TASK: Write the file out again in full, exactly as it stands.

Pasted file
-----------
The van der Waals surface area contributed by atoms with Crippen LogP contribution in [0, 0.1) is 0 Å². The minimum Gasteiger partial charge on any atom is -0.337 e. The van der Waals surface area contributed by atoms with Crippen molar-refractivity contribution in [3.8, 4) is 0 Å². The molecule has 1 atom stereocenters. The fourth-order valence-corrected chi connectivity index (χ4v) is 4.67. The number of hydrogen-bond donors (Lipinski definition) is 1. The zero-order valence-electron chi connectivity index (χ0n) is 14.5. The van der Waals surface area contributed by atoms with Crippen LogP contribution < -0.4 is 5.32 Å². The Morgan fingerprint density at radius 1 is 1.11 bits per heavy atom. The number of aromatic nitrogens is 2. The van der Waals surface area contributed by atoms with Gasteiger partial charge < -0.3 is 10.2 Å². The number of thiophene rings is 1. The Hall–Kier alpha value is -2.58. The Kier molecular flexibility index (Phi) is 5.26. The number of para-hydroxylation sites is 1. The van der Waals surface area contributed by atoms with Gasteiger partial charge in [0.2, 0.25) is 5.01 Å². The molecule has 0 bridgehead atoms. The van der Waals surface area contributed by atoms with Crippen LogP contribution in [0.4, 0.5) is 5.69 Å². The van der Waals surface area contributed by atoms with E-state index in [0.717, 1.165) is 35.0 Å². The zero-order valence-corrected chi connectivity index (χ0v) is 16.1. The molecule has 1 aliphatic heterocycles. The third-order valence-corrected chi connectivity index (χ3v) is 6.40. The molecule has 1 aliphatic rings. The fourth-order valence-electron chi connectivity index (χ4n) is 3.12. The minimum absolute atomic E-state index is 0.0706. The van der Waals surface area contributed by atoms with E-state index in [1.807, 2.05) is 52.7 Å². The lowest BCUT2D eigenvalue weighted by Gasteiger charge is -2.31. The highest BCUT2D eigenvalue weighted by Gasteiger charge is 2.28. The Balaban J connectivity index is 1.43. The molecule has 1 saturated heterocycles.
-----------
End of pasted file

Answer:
The van der Waals surface area contributed by atoms with Crippen LogP contribution in [0, 0.1) is 0 Å². The minimum Gasteiger partial charge on any atom is -0.337 e. The van der Waals surface area contributed by atoms with Crippen molar-refractivity contribution in [3.8, 4) is 0 Å². The molecule has 1 atom stereocenters. The fourth-order valence-corrected chi connectivity index (χ4v) is 4.67. The number of hydrogen-bond donors (Lipinski definition) is 1. The zero-order valence-electron chi connectivity index (χ0n) is 14.5. The van der Waals surface area contributed by atoms with Crippen LogP contribution < -0.4 is 5.32 Å². The Morgan fingerprint density at radius 1 is 1.11 bits per heavy atom. The number of aromatic nitrogens is 2. The van der Waals surface area contributed by atoms with Gasteiger partial charge < -0.3 is 10.2 Å². The number of thiophene rings is 1. The Hall–Kier alpha value is -2.58. The Kier molecular flexibility index (Phi) is 5.26. The number of para-hydroxylation sites is 1. The van der Waals surface area contributed by atoms with Gasteiger partial charge in [0.2, 0.25) is 5.01 Å². The molecule has 0 bridgehead atoms. The van der Waals surface area contributed by atoms with Crippen LogP contribution in [0.4, 0.5) is 5.69 Å². The van der Waals surface area contributed by atoms with E-state index in [0.717, 1.165) is 35.0 Å². The zero-order valence-corrected chi connectivity index (χ0v) is 16.1. The molecule has 1 aliphatic heterocycles. The third-order valence-corrected chi connectivity index (χ3v) is 6.40. The molecule has 1 aliphatic rings. The fourth-order valence-electron chi connectivity index (χ4n) is 3.12. The minimum absolute atomic E-state index is 0.0706. The van der Waals surface area contributed by atoms with E-state index in [1.807, 2.05) is 52.7 Å². The lowest BCUT2D eigenvalue weighted by Gasteiger charge is -2.31. The highest BCUT2D eigenvalue weighted by Gasteiger charge is 2.28. The Balaban J connectivity index is 1.43. The molecule has 1 saturated heterocycles.